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Bhagavati Ashtakam (Bhagavatyashtakam) by Amar Das (Amaradasa)


306 poems, viewed 1,129,800 times


May salutations be for You, O Sarasvatī, Who holds a trident and a cakra, Who is wrapped in white apparel, Who is auspicious, and Who is situated on the shoulders of a lion (king of deer)! O Great Goddess, Whose lips are golden and charming, Who has moist hairs, and Who is decorated by golden lotuses! May salutations be for You.[1]

O Great Goddess, Who is saluted by Brahmā and others, Whose resplendence disappears moonshine, Who is surrounded by garlands having jewels, Who absolves the pain of metempsychosis ocean, Who is decorated with a Tamāla in hand, Who has a mark of Tamāla-nectar on forehead, Who is beyond the scope of tongue, and Who is speech! May salutations be for You.[2]

O Great Goddess, Who endears own devotees, Who is without a flaw, Who can always give apavarga or bhoga,1 Who absolves poverty and grief, Who causes bliss of the three worlds, Who is the Goddess, Who is Bhavānī, Who is immense, Who is Ambikā, Who is blazing due to immense tejas (fire-like quality), and Who is adorned by creeper-like arms! May salutations be for You.[3]

O Great Goddess, Who destroys the fear of those taken refuge, Whose shoulders have flower garlands, Who takes care of darkness in understanding, Who causes spotless and pure wisdom, Whose lotus-feet are honored by demi-gods, Whose valor is immense, Who is immutable, and Whose eyes are like big lotus! May salutations be for You.[4]

In battlefield, when Dhūmralocana demon was killed by You, then in three worlds, the demi-gods showered flowers. There, having examined Your resplendence present in You, the Sun felt ashamed. O Great Goddess, Who is the storehouse of mercy, and Who is unchangeable! May salutations be for You.[5]

When (Your) lion roared then the earth shook, and the commander of demons ran away quickly with his army by fear. O Great Goddess, Who destroys by anger and quake, Who killed Caṇḍa and Muṇḍa, and Who reverberated by the roar of lion (king of deer)! May salutations be for You.[6]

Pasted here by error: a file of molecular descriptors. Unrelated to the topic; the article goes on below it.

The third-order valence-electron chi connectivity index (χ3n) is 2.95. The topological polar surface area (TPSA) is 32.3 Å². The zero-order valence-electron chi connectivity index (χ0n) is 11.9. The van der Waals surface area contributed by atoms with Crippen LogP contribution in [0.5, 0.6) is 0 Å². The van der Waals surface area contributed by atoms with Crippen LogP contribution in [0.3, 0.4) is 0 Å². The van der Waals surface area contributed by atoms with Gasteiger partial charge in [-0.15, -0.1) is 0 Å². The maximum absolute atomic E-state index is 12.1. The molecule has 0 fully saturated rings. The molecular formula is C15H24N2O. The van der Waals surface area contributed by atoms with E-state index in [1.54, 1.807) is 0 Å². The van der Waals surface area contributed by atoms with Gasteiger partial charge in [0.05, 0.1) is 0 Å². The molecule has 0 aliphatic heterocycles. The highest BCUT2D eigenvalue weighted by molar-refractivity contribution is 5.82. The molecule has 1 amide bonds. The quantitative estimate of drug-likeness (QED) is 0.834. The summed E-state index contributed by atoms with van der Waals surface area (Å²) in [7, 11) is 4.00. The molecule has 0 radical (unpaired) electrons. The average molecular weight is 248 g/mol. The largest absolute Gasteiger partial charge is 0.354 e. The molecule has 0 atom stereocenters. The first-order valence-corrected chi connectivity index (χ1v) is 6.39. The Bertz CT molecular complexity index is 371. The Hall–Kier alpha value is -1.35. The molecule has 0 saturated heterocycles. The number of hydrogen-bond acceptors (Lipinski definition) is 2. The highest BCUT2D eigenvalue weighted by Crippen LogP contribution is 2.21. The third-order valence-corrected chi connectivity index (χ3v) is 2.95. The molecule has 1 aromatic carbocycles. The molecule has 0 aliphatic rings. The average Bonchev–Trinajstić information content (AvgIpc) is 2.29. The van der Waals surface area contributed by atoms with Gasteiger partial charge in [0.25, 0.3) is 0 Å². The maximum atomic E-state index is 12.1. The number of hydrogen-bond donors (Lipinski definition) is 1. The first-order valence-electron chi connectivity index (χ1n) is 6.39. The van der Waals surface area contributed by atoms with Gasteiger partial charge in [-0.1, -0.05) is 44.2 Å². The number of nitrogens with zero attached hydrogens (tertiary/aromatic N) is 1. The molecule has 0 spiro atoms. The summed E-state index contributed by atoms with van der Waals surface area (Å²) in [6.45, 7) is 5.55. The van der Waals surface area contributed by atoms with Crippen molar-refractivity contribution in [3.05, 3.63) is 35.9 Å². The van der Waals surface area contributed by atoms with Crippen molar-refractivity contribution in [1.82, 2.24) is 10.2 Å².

O Caṇḍikā, Who has saffron smeared in the tress-locks, Who has white, dry and invincible lips, Whose face is sporty, Who is the best, and Who slayed Śumbha and Niśumbha! Please be happy. O Great Goddess, Who is unborn, Who destroys all the faults, Who bestows a lot of auspicion, and Who is unshakeable! May salutations be for You.[7]

Indeed You are the holding the universe. Indeed You have caused the universe. Indeed You absolve everything. You are not even reached by unconquered souls. In the interest of heavenly beings, You are immersed, and You do the destruction of demons. O Great Goddess, Who has hundred eyes, and Who has blood-stained teeth (Raktadantikā)! May salutations be for You.[8]

Those men — who have concentrated their mind, and Who are associated with inseparable devotion (to Goddess) — which read this eulogy during dawn or evening, they indeed become knowledge scholars, associated with wealth and sons, and associated with splendor of wife. And they go to achieve the nectar of bliss.[9]


1 Apavarga refers to the negation of pavarga, which consists of pāpa, phala, bandhana, bhaya, and mṛtyu. Negation of these five happens in an extreme state of bliss synonymous with mokṣa.


Poet: Amaradāsa

Book: Bṛhatstotraratnākaraḥ

Translator: Animesh Kumar

Submitter: Animesh Kumar


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Date added: 2008-10-12
Last modified: 2008-10-12
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